Pandora’s Box
May 19 @ 11:00 am

Curiosity has both a positive and a negative side.  Failure to be curious can lead to a failure of empathy for others, to understanding them as they are and not as we assume they are or should be.  When faced with fear, failure to engage our curiosity can keep us stuck.  Yet curiosity can bring us trouble, as well.  Consider the myth of Pandora, whose curiosity unleashed, according to the story, the evils of the world: sadness, poverty, misery, disease, and death. And there’s the old adage about “curiosity killed the cat.”

Lady in green antique dress opening box on white background

(c) Adobe, used under license

Our Interim Clergy Leader, Jone Johnson Lewis, will reflect on how we might nurture informed curiosity in our children and ourselves.

Our Ethics Matters theme for May is curiosity: the practice of moving from fear to open-mindedness and open-heartedness.

Sunday platforms begin at 11 am and end at about 12:30, with time for socializing afterward.  Feel free to bring some snacks to share.  On most Sundays, check the calendar for other events starting at 9 or 10 for those who want other ways of experiencing community and growth.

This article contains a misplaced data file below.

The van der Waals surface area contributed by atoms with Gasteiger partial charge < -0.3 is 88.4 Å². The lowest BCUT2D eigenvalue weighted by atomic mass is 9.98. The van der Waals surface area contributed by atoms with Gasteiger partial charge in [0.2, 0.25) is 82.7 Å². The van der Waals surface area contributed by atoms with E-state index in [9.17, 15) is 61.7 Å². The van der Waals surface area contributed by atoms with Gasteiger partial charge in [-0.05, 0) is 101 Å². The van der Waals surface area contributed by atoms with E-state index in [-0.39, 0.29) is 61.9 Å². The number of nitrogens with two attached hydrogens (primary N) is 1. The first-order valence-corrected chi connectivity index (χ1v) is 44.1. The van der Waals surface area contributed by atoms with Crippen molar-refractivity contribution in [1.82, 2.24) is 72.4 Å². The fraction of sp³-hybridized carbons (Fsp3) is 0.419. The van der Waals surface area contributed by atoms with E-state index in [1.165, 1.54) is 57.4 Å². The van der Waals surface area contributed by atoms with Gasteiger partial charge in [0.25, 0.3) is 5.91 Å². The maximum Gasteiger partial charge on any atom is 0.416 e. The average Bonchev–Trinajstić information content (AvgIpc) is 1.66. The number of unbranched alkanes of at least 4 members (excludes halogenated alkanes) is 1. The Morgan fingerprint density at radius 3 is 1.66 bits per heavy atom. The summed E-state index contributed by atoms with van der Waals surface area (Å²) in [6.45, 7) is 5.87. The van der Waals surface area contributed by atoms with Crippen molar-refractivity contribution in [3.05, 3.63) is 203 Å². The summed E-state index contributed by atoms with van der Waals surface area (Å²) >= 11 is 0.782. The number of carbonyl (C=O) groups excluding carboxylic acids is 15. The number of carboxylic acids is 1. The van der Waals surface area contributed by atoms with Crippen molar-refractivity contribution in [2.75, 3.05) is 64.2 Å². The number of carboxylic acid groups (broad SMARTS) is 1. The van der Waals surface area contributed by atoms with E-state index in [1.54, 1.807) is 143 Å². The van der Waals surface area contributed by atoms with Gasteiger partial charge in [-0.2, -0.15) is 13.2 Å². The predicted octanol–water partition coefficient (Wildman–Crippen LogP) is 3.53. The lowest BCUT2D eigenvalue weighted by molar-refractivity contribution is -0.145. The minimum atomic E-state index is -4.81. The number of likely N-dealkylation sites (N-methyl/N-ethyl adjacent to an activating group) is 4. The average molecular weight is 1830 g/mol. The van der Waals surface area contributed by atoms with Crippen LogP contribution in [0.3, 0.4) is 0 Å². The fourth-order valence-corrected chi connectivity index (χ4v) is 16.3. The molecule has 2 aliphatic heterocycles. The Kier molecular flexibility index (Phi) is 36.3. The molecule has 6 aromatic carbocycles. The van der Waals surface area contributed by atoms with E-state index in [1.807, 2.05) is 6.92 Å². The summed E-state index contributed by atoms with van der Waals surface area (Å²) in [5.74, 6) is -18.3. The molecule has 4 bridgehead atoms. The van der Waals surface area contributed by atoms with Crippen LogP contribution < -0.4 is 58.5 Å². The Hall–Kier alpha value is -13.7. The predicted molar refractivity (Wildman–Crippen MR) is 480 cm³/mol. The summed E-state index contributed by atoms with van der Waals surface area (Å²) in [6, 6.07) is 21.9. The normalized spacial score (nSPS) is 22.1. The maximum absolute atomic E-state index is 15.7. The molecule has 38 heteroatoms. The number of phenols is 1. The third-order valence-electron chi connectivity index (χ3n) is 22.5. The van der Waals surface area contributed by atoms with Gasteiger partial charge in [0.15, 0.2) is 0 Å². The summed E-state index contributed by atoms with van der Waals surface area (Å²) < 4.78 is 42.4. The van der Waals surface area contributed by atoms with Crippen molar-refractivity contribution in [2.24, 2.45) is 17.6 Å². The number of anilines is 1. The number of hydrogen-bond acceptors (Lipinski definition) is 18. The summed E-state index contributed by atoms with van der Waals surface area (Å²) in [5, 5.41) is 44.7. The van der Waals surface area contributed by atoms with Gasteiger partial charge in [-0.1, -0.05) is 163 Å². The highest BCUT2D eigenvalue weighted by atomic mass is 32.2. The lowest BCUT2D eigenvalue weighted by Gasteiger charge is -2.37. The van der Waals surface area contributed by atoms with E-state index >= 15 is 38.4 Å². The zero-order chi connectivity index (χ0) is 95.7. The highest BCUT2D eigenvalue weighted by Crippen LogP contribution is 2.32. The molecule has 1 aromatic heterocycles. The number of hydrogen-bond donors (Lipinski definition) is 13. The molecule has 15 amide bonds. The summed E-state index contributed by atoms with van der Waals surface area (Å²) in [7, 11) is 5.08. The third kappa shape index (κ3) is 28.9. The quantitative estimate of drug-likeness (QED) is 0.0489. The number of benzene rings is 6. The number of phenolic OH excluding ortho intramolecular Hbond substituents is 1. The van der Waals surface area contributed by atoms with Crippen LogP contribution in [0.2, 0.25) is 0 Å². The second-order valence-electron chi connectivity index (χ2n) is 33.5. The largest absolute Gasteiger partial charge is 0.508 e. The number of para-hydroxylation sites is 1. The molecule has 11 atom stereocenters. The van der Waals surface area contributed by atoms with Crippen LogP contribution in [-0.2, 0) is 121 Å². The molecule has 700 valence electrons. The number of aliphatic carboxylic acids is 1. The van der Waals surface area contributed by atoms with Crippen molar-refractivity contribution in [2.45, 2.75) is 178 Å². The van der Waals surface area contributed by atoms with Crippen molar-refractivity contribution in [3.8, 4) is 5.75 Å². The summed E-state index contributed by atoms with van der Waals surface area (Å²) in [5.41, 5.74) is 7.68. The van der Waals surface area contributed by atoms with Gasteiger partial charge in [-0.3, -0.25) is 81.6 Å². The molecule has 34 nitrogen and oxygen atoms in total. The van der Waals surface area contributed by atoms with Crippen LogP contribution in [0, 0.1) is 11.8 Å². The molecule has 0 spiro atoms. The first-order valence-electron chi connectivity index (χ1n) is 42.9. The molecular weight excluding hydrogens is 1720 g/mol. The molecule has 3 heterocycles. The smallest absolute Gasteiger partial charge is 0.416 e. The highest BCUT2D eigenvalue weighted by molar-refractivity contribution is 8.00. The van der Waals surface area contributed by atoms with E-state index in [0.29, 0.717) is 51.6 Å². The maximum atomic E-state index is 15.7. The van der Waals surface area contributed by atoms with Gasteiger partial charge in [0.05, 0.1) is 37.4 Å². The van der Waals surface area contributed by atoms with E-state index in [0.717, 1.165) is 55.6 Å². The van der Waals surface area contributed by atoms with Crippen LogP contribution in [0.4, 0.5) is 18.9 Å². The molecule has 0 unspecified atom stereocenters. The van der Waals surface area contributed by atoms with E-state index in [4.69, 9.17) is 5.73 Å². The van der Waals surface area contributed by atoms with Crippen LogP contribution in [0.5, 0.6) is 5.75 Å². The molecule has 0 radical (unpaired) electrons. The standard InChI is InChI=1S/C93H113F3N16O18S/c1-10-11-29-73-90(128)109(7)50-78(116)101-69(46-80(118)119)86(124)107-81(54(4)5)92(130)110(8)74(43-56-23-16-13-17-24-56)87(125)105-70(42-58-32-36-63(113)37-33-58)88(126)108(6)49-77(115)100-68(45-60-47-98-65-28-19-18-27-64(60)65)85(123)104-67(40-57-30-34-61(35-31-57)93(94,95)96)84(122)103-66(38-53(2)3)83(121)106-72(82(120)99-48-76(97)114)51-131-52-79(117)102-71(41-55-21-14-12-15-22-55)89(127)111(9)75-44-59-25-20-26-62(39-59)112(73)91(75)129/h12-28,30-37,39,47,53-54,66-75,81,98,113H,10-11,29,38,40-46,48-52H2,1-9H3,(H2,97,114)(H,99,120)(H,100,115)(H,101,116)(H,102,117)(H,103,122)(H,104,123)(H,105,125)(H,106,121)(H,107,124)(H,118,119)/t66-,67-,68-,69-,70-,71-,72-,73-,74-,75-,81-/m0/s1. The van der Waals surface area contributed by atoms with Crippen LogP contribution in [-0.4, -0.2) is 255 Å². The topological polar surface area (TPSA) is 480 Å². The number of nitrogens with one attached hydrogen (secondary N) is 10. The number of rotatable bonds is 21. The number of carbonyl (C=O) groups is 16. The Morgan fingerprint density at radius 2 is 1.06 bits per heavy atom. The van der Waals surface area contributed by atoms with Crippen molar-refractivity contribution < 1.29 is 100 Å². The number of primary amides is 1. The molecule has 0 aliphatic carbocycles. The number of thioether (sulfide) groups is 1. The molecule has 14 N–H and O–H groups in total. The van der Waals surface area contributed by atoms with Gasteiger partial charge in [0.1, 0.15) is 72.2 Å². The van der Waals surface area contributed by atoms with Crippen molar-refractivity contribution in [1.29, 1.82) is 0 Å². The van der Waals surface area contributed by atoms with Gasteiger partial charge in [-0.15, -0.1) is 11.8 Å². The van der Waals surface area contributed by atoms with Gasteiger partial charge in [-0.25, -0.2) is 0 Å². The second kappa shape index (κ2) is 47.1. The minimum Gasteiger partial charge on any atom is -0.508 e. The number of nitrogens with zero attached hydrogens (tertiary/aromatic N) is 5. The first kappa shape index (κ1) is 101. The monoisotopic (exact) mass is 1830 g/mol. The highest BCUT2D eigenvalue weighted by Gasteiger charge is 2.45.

Ethics for Children Class
May 19 @ 11:01 am – 12:30 pm
Ethics for Children Class @ Brooklyn Society for Ethical Culture | New York | United States

Our Ethics for Children program provides a fun, focused learning environment for kids 1 to 12 years old to explore topics that foster empathy, respect and a deeper understanding of self and others. These include: our relationship to the natural world, the diversity of world religions and philosophies, social justice and action, and peaceful problem-solving.

The goal of Ethics for Children is to provide children with skills and knowledge to help them make ethical choices and learn to respect the inherent worth of every human being. We do not impose a fixed set of values or beliefs. Rather, we encourage children to respect and learn about themselves and their environment and to examine how their own ideas and actions impact the greater world.

The program also includes yoga and mindfulness, permaculture and environmental practices, arts, service and volunteering and community building activities.

We focus on 5 major principles:
Care for the Self
Care for the Family
Care for the Community
Care for the Earth
Care for the World

Ethics for Children can also be a full family activity, with classes for all ages and free adult programs at the same time for those who want to attend.

Visit our Ethical Education section to learn more